Six SigmaOne of the most powerful tools for business success is Six Sigma. In essence, Six Sigma is a fact-based approach for eliminating defects from any aspect of an organization. To reach Six Sigma, a company must limit its defects to 3.4 per million opportunities.
A number of major corporations worldwide have made the transition to Six Sigma, including General Electric and Motorola. General Electric reportedly believes it has saved more than $10 billion in the past five years alone by adhering to its practices.
Mr. Lucas worked with Six Sigma at AlliedSignal, and he believes the process has great merit for Sun Chemical. As of this past January, the company has begun implementing the beginnings of it own Six Sigma system.
“That is a very powerful tool to enhance our profitability,” said Mr. Dyner. “Our company is more than ready to accept that philosophy.”
To make the transition easier, Sun Chemical hired Dr. David C. Hill as corporate vice president, chief technology officer. Dr. Hill, a top executive at AlliedSignal, Union Carbide and J.M. Huber Corp., has had extensive experience with Six Sigma.
“Six Sigma is a tool, but it is not a cure-all,” Mr. Lucas said. “It provides a toolbox. It enables customers and suppliers to share a common fact-based language and fact-based approach. You can identify problems more quickly and solve them. We will have the ability to solve these problems faster, systematically eliminate errors in our process and improve performance and product. We can hit specifications bang-on which will reduce the cost of printing for our customers.
“Our customers will see these improvements in product and consistency, even in non-product areas such as accounts receivable,” Mr. Lucas said. “By the end of the year, we’ll have a good capability, and there will be two levels of people up and running this fall. As a result, our customers should see a significant improvement.”
Mr. Lucas said that one advantage of Six Sigma is that it empowers people to make their own decisions, rather than sending decisions up the chain of command, which costs valuable time.
Having an entrepreneurial approach to decision-making may allow larger companies to better serve their customers.
“Six Sigma will allow us to have the same turnaround time as a small company while leveraging our capabilities of being the largest,” Mr. Lucas said. “The power of decision-making is from the bottom up. GE and Motorola were able to create the internal ability to be entrepreneurial and deliver on a global basis.”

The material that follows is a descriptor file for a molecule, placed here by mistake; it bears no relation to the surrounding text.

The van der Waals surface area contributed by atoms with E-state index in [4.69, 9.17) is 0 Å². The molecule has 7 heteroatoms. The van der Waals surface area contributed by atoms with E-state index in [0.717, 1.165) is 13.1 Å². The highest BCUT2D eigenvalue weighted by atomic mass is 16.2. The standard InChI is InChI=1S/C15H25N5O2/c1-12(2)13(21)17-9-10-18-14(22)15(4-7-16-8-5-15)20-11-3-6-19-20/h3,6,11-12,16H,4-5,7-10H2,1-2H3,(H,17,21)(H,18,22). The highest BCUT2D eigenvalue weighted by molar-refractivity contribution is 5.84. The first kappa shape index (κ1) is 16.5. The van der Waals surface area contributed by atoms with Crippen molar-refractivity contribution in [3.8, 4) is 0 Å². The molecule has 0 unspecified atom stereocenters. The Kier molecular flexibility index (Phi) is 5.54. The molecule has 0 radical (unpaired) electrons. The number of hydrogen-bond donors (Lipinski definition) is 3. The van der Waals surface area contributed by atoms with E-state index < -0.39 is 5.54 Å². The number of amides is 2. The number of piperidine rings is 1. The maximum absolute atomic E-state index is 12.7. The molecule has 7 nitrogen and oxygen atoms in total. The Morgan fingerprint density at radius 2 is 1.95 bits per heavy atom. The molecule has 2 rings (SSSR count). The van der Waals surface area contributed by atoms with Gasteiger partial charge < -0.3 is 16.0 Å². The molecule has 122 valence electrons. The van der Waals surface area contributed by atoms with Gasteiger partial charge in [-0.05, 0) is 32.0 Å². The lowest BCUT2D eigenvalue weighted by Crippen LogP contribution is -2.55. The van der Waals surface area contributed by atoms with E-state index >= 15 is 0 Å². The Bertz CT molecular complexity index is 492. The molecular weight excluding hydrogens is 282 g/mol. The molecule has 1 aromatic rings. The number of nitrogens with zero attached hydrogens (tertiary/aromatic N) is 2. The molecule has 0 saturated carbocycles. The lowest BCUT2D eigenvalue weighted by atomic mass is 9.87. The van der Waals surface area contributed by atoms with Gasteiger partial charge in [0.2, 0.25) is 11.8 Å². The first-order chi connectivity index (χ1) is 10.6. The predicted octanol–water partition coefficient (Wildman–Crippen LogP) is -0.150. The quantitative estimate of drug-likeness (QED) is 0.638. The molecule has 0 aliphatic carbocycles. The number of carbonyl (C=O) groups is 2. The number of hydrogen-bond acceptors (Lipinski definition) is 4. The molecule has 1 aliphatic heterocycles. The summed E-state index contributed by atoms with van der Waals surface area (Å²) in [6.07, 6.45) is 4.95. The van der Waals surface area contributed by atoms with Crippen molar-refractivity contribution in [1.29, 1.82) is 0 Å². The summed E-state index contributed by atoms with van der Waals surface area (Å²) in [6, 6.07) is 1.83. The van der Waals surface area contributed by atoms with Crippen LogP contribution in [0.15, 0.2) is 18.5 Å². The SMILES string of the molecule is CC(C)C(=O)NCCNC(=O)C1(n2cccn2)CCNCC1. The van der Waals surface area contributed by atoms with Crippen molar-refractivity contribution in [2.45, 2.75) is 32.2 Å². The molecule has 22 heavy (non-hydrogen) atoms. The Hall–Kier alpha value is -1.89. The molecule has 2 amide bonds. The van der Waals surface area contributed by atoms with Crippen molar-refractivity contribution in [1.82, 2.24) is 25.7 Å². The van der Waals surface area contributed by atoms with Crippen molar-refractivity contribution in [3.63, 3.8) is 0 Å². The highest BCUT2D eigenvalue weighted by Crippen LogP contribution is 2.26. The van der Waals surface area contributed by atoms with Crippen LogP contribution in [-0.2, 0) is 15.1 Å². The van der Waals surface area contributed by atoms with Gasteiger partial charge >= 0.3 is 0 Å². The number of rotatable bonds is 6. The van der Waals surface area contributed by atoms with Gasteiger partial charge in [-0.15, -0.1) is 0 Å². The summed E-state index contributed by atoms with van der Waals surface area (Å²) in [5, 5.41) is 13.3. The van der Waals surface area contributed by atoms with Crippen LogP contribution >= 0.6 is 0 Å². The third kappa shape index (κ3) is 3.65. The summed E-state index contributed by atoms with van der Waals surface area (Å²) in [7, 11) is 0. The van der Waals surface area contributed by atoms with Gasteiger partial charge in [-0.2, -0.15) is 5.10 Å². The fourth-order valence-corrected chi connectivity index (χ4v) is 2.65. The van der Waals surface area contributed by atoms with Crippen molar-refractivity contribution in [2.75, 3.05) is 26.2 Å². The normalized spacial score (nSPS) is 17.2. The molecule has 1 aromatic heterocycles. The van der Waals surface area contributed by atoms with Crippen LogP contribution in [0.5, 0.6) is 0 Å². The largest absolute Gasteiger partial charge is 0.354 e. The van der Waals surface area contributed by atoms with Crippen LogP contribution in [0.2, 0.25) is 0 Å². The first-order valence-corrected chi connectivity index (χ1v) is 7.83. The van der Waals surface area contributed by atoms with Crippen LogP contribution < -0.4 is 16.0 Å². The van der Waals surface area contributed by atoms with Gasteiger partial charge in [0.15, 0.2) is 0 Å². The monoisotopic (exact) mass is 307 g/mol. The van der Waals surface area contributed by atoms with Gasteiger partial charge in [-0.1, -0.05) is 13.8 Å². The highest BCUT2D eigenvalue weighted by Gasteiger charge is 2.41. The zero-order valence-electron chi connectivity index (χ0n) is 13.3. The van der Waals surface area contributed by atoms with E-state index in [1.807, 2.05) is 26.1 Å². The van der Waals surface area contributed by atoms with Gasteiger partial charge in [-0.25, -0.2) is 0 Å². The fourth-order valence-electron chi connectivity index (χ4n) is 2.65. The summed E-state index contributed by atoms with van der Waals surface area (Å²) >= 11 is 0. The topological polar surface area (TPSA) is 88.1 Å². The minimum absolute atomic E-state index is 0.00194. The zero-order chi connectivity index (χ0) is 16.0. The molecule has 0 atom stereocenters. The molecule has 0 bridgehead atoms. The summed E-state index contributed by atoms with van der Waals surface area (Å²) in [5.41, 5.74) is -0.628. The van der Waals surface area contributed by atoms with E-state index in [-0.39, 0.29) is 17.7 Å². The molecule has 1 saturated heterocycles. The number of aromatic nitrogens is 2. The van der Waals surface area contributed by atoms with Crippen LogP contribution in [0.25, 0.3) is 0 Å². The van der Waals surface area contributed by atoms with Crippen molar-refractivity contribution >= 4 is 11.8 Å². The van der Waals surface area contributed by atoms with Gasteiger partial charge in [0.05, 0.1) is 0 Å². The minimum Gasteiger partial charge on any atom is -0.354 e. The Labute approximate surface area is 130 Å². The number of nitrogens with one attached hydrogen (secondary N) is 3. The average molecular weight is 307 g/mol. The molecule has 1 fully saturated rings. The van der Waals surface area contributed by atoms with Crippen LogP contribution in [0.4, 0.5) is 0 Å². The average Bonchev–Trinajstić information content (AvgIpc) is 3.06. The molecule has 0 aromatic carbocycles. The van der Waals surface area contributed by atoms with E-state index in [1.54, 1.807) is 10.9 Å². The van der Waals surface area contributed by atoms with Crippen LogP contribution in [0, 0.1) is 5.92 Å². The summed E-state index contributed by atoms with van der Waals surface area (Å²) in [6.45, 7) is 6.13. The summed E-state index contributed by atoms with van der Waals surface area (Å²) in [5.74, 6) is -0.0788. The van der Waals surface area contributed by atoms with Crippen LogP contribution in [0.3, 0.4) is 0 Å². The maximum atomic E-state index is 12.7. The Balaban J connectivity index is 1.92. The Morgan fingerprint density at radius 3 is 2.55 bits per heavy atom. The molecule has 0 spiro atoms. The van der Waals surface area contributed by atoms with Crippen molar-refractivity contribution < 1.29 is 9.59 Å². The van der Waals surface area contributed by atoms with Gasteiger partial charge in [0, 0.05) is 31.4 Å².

Sun Chemical’s CultureOver the years, Sun Chemical has grown into the leader in the ink industry, and has developed its own sense of history and corporate culture. Much of that culture is due to Edward E. Barr, Sun Chemical’s chairman, and Mr. Dyner.
“Sun can be very proud of its history and culture,” Mr. Lucas said. “We focus on our customers and are responsive when developing new technologies. I think we have terrific people. The people at Sun are great at working with our customers. I embrace that culture. It’s such a great fit with Henri and Ed, with the people at GPI, US Ink and Kohl & Madden.”
Mr. Lucas said he is fortunate to have Mr. Barr and Mr. Dyner’s advice as he takes over as CEO.
“The ability to work with Henri and Ed was an attraction,” Mr. Lucas said. “Ed has a very similar history to Henri in the U.S. He developed the strategy and the plan, and started the execution of his plan. To have the opportunity to work with Ed and Henri is a real honor, and it is an enormous opportunity to come into a new industry and have them available for advice.”
Mr. Lucas has met the leaders of Dainippon Ink & Chemicals (DIC), Sun Chemical’s parent company, and he looks forward to working with them as well.
“The DIC people are terrific,” Mr. Lucas said. “We operate as a closely held private company, which allows us to be nimble and quick.”
The FutureMr. Lucas said he has a lot to learn about the industry, and he is enjoying the process. He is looking forward to helping Sun Chemical continue to grow.
“I’ll learn a lot, listen a lot, come in knowing I’m new to the industry, and have the perspective that my customers, my colleagues at Sun, our suppliers and our competitors have a lot to teach me,” Mr. Lucas said.
“Our goal is to continue to be the leader in the graphic arts industry, offering increased quality, having Six Sigma-based paradigms for our manufacturing operations and to have superior quality and delivery time,” Mr. Lucas said.
“The difference between good and excellent may not look like a lot, but it may mean a lot to the customer,” Mr. Lucas said. “We want to be excellent in everything that we do. People deliver much of the value and develop solutions that win the day. With great people, we can do great things.”